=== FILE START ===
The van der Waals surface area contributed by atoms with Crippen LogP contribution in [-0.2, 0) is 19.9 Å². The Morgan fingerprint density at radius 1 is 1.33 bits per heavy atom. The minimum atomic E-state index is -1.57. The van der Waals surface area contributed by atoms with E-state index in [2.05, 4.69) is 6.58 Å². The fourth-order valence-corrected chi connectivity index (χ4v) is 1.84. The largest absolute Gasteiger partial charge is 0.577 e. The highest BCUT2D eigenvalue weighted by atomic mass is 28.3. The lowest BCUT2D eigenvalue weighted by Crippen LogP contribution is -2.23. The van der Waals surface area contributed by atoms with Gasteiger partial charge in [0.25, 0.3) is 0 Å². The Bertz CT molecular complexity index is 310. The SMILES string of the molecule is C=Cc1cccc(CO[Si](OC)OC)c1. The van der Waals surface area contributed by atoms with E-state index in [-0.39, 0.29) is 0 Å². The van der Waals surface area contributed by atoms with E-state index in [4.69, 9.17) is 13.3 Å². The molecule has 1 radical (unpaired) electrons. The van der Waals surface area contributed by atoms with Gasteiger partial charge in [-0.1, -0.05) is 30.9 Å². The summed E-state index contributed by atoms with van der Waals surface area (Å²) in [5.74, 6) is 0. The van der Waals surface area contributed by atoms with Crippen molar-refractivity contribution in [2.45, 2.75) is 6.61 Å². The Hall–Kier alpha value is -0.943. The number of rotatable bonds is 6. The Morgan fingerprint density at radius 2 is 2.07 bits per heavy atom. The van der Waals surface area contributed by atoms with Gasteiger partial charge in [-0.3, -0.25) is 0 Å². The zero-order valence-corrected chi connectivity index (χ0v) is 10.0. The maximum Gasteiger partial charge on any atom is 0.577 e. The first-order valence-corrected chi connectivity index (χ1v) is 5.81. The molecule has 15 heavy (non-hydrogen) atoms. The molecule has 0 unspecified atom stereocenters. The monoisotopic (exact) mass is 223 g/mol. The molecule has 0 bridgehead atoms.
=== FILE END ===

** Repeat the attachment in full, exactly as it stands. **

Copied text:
The van der Waals surface area contributed by atoms with Crippen LogP contribution in [-0.2, 0) is 19.9 Å². The Morgan fingerprint density at radius 1 is 1.33 bits per heavy atom. The minimum atomic E-state index is -1.57. The van der Waals surface area contributed by atoms with E-state index in [2.05, 4.69) is 6.58 Å². The fourth-order valence-corrected chi connectivity index (χ4v) is 1.84. The largest absolute Gasteiger partial charge is 0.577 e. The highest BCUT2D eigenvalue weighted by atomic mass is 28.3. The lowest BCUT2D eigenvalue weighted by Crippen LogP contribution is -2.23. The van der Waals surface area contributed by atoms with Gasteiger partial charge in [0.25, 0.3) is 0 Å². The Bertz CT molecular complexity index is 310. The SMILES string of the molecule is C=Cc1cccc(CO[Si](OC)OC)c1. The van der Waals surface area contributed by atoms with E-state index in [-0.39, 0.29) is 0 Å². The van der Waals surface area contributed by atoms with E-state index in [4.69, 9.17) is 13.3 Å². The molecule has 1 radical (unpaired) electrons. The van der Waals surface area contributed by atoms with Gasteiger partial charge in [-0.1, -0.05) is 30.9 Å². The summed E-state index contributed by atoms with van der Waals surface area (Å²) in [5.74, 6) is 0. The van der Waals surface area contributed by atoms with Crippen molar-refractivity contribution in [2.45, 2.75) is 6.61 Å². The Hall–Kier alpha value is -0.943. The number of rotatable bonds is 6. The Morgan fingerprint density at radius 2 is 2.07 bits per heavy atom. The van der Waals surface area contributed by atoms with Gasteiger partial charge in [-0.3, -0.25) is 0 Å². The zero-order valence-corrected chi connectivity index (χ0v) is 10.0. The maximum Gasteiger partial charge on any atom is 0.577 e. The first-order valence-corrected chi connectivity index (χ1v) is 5.81. The molecule has 15 heavy (non-hydrogen) atoms. The molecule has 0 unspecified atom stereocenters. The monoisotopic (exact) mass is 223 g/mol. The molecule has 0 bridgehead atoms.